Recently, after finishing my meal at a Chinese restaurant, I received a very interesting fortune cookie that said, “You are surrounded by fortune hunters!”
I don’t believe these fortune cookies tell any true fortune. I read them just for fun. When I first read mine, I thought the words were very amusing. “I am a priest,” I laughed to myself. What kind of “fortunes” can people seek around me in the places I go or the things that I do?”
I am either at church performing public services or private services and prayers; or I am visiting the sick, the poor and the distressed. Since many people believe that going to church is a waste of time, they choose to do other things instead. Many others even choose to work on Sundays. They are truly the “fortune hunters” of this world. And since the majority of my visits are made in response to a variety of crises, I know many of my parishioners are happy that it isn’t necessary for me to visit them.
Then, this brings me to ask the question, “What kinds of fortunes are we hunting?” Truly, there is no greater fortune in this life than our own health—both physical and spiritual. Our Lord, to Whom we pray and in whose House (the Church) we often dwell, is the doctor not only of our bodies, but also of our souls. We come to Him, not as a regular doctor, but as the “Doctor of all doctors.” Just as when we visit the Church, we visit it not just as a hospital, but as the “Hospital of all hospitals.”
We are also fortunate in life when we acquire peace. When we pray in the Church, we ask for peace in many forms: peace among the world, within our own Church and other Churches, and peace within ourselves. True peace, the “peace that passes all understanding,” comes from the Lord. It is the “peace from above.”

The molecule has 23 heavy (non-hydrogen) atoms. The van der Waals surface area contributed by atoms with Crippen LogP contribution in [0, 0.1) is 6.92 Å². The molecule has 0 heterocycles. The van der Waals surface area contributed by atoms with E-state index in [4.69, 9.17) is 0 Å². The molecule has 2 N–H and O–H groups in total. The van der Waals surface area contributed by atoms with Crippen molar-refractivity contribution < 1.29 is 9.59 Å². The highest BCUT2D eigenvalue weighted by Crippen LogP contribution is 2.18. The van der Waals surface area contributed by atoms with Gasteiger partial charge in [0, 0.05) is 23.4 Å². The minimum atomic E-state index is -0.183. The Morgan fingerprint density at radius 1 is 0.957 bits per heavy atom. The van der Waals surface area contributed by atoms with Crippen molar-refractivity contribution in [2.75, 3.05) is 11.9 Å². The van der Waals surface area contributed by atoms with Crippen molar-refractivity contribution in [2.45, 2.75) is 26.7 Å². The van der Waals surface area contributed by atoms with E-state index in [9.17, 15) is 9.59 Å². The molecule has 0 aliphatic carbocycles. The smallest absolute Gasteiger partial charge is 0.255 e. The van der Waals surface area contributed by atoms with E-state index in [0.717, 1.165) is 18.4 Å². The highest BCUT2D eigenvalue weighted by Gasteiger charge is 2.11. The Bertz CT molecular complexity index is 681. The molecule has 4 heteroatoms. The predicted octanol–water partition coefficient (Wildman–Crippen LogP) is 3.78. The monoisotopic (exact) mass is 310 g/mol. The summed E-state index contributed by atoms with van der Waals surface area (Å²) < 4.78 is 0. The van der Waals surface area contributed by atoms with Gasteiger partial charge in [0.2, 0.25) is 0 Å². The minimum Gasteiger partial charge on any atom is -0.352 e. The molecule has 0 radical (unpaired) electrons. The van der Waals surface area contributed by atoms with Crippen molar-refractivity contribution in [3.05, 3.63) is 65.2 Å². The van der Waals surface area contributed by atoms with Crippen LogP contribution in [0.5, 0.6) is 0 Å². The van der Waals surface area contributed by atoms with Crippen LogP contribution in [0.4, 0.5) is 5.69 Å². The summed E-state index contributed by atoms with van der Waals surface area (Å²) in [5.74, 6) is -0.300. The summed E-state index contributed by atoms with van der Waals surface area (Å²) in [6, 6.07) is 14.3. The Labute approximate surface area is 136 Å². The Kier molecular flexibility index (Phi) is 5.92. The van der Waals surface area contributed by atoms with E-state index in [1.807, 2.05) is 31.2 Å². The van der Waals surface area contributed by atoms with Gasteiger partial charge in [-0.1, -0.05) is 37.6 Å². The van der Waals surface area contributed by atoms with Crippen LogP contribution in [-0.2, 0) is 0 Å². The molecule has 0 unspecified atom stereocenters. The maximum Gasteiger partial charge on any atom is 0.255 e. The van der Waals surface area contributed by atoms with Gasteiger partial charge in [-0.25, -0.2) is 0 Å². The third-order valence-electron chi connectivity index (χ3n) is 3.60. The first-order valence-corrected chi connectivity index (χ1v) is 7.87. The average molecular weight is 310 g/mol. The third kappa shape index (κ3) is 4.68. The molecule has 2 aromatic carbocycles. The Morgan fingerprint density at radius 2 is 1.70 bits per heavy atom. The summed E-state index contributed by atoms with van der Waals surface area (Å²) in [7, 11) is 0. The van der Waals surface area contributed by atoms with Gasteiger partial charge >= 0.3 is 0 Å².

At the Lord’s Resurrection, He greeted his disciple by saying, “Peace be with you,” (John 20:19, 21)! and promised to leave us His peace.
I can continue to mention the many good “fortunes” we hunt for in this lifetime. The “greatest fortune” of all, however, is not of this world, but is of the Kingdom of Heaven. It is the fortune of the promised “estate”—an estate in which we can find peace, love and everlasting joy.
Indeed, the people surrounding me cannot hunt the fortunes of this life, like gold or silver. All of these earthly fortunes eventually disappear and we cannot take them with us. Our Lord teaches us, “Do not lay up for yourselves treasure on earth, where moth and rust destroy and where thieves break in and steal. . .” The fortune hunters that surround me seek the treasures of Heaven. They obey the Lord who also says, “. . . but lay up for yourselves treasures in Heaven, where neither moth nor rust destroys and where thieves do not break in and steal. For where your treasure is, there your heart will be also” (Matthew 6: 19-21).
I’d like to encourage the “fortune hunters” who surround me to continue the quest for the true fortunes. While minding my own quest, I ask God to open my heart, enlighten my mind and strengthen my will so I can continue to be an inspiration to them.Fr. Cornel Todeasa This article was taken directly from the chapter “To the fortune hunters surrounding me,” from Fr. Cornel’s book Seek First the Kingdom. This book can be purchased here